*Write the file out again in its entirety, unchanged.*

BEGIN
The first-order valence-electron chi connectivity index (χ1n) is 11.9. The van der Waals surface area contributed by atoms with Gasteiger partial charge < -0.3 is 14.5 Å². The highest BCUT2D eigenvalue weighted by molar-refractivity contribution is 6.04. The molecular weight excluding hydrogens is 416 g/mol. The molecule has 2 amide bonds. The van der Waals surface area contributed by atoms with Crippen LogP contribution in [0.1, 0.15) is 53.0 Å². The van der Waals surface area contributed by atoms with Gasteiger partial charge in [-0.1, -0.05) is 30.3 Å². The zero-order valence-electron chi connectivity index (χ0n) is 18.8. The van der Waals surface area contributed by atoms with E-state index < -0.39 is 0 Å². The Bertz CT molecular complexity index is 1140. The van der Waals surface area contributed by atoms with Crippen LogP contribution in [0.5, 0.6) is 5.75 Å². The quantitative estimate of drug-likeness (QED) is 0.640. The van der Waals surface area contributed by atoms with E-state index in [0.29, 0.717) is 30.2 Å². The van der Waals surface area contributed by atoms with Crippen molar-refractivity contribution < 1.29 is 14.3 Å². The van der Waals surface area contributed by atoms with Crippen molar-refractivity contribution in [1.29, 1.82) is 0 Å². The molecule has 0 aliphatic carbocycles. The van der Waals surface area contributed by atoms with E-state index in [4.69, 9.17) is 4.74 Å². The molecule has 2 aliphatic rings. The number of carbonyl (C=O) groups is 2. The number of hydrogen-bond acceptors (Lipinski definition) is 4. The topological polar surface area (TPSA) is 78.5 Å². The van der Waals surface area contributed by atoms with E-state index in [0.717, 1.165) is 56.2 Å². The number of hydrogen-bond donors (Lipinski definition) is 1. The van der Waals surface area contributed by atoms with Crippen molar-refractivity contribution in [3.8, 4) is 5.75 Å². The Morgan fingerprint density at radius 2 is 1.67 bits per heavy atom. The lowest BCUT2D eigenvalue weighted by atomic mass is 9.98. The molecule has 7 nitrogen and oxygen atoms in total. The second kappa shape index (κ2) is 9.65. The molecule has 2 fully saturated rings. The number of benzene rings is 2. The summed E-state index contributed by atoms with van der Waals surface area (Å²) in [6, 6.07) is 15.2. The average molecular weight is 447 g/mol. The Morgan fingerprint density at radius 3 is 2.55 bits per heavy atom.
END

The first-order valence-electron chi connectivity index (χ1n) is 11.9. The van der Waals surface area contributed by atoms with Gasteiger partial charge < -0.3 is 14.5 Å². The highest BCUT2D eigenvalue weighted by molar-refractivity contribution is 6.04. The molecular weight excluding hydrogens is 416 g/mol. The molecule has 2 amide bonds. The van der Waals surface area contributed by atoms with Crippen LogP contribution in [0.1, 0.15) is 53.0 Å². The van der Waals surface area contributed by atoms with Gasteiger partial charge in [-0.1, -0.05) is 30.3 Å². The zero-order valence-electron chi connectivity index (χ0n) is 18.8. The van der Waals surface area contributed by atoms with E-state index < -0.39 is 0 Å². The Bertz CT molecular complexity index is 1140. The van der Waals surface area contributed by atoms with Crippen LogP contribution in [0.5, 0.6) is 5.75 Å². The quantitative estimate of drug-likeness (QED) is 0.640. The van der Waals surface area contributed by atoms with E-state index in [0.29, 0.717) is 30.2 Å². The van der Waals surface area contributed by atoms with Crippen molar-refractivity contribution < 1.29 is 14.3 Å². The van der Waals surface area contributed by atoms with Crippen molar-refractivity contribution in [1.29, 1.82) is 0 Å². The molecule has 0 aliphatic carbocycles. The van der Waals surface area contributed by atoms with E-state index in [4.69, 9.17) is 4.74 Å². The molecule has 2 aliphatic rings. The number of carbonyl (C=O) groups is 2. The number of hydrogen-bond acceptors (Lipinski definition) is 4. The topological polar surface area (TPSA) is 78.5 Å². The van der Waals surface area contributed by atoms with E-state index in [0.717, 1.165) is 56.2 Å². The number of hydrogen-bond donors (Lipinski definition) is 1. The van der Waals surface area contributed by atoms with Crippen molar-refractivity contribution in [3.8, 4) is 5.75 Å². The Morgan fingerprint density at radius 2 is 1.67 bits per heavy atom. The lowest BCUT2D eigenvalue weighted by atomic mass is 9.98. The molecule has 7 nitrogen and oxygen atoms in total. The second kappa shape index (κ2) is 9.65. The molecule has 2 fully saturated rings. The number of benzene rings is 2. The summed E-state index contributed by atoms with van der Waals surface area (Å²) in [6, 6.07) is 15.2. The average molecular weight is 447 g/mol. The Morgan fingerprint density at radius 3 is 2.55 bits per heavy atom.